Growing up in an industrial town in the 1980s, I remember waking up to the strains of the radio on school days, and then timing myself for the school bus by listening to the programmes. Years later, I jumped on to the digital music bandwagon as soon as it was launched in India, but I’ve noted with concern records, cassettes, and CDs going out of vogue, for I am a collector of these things. I also noticed that people of my parents’ generation with access to FM radio were listening to stations playing old music most of the time, but liberally cursing them for the torrent of advertisements. When I first got my hands on the Saregama Carvaan, the retro-looking portable digital music player, a few weeks after its launch in May 2017, I thought here’s something my parents would really like. Uninterrupted music. No ads at all. A little dipstick survey among friends last year revealed it was the most popular gift for the festive season.

The Carvaan sold a million units in just 18 months after its launch. For lovers of old Bollywood songs, the attractions of the Carvaan are many. It has 5,000 old Hindi film songs spanning 50 years all the way from movies as old as the 1953-released Aah starring Raj Kapoor and Nargis to classics from the 1990s such as 1942: A Love Story. It is designed for a generation whose favourite music dates back to a time before the digital age. Much like the traditional Indian beverages brand Paper Boat or the recently-relaunched Jawa motorcycle, the Carvaan is all about nostalgia— old classic hits packed in a modern device with a classic design. “Music is something that evokes emotions and memories,” says Jehil Thakkar, partner, Deloitte India. “It is the flood of all those special memories associated with a song which makes people connect with the Carvaan,” says Vikram Mehra, managing director of Saregama India, the company that makes the Carvaan.

But behind the success of the Carvaan lies the story of reinvention of its maker. A few years ago, Kolkata-based Saregama India was staring at a ‘Kodak moment’: Much like the photography giant, it was also hit by the growing popularity of the digital medium. India’s oldest music label was sitting on a gold mine of rights to 120,000 songs in 14 languages from which it was earning dividends, but the company’s revenues were stagnant and the lack of new content pinched.

The company was determined to claw its way back to its glory days. In an earlier avatar—when it was called the Gramophone Company of India—it released India’s first ever studio recorded song in 1902 and was big during the time of LPs and the gramophone, which it retailed under the brand name HMV. Its slide began after it was slow to get into the cassette business, and then it repeated the mistake with MP3 CDs—the preferred format for storing and selling music for some years from the mid-2000s. As business slowed, Saregama conducted a study of music consumption behaviour in 23 cities across the country in 2015. It found people above 35 years living in non-metro cities had a major gripe: They loved their Lata Mangeshkar and Kishore Kumar but “didn’t get to hear them easily”. Mehra recalls some of them complaining, “Why have you stopped releasing your music?” The music was available, but it was in digital form which had to be accessed via phones or computers—something this generation was not comfortable with.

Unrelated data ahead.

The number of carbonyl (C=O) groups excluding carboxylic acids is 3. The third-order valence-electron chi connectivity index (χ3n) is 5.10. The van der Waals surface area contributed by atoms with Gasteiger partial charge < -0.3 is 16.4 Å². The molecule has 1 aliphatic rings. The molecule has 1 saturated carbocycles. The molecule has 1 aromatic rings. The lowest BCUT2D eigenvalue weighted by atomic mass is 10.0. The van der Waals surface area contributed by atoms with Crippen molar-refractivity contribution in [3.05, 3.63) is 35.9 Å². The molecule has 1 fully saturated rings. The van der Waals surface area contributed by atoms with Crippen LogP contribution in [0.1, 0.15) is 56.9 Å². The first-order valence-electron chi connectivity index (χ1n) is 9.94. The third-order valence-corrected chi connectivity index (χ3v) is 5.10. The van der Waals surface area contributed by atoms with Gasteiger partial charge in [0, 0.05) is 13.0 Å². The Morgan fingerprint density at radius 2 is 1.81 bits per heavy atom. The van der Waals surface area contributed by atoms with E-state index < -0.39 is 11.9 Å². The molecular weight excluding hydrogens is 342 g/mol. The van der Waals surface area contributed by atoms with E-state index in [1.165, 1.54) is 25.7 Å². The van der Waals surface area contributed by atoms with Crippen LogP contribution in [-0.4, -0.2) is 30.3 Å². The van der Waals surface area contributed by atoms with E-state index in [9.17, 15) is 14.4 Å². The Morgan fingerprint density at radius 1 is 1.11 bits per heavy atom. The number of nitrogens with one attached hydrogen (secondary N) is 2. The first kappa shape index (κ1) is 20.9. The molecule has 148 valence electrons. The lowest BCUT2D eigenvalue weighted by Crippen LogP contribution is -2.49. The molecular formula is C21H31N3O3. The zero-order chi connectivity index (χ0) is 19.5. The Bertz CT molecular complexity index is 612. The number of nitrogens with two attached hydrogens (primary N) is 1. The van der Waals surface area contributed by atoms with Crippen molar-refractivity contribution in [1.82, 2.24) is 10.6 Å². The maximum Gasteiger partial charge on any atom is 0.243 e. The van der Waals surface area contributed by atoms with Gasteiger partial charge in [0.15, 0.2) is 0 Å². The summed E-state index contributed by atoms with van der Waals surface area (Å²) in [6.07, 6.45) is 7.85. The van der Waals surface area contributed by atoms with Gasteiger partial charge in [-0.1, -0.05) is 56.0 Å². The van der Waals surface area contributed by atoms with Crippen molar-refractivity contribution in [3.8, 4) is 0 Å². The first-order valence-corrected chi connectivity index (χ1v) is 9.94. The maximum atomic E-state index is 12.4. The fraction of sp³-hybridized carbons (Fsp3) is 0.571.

Image : Photo Courtesy: Saregama
I’m a huge Steve Jobs fan... but need togo back and listen to the consumer.
Vikram Mehra, managing director, Saregama India

“That crowd had some amount of fear with a product where they have to press buttons, they don’t know by pressing which, what may end up happening,” says Mehra, “because many of the digital products are made keeping in mind the younger audience.” Meantime, Reliance Broadcast Network began to broadcast old catalogue music extensively on its Big FM radio channel. “Radio really found a market. That’s when folks realised, ‘Look this is a market that has a lot of potential’,” Thakkar says. And that’s how the Carvaan was born. It was a simple idea to combine digital technology with physical music, but the portable radio caught on like wildfire.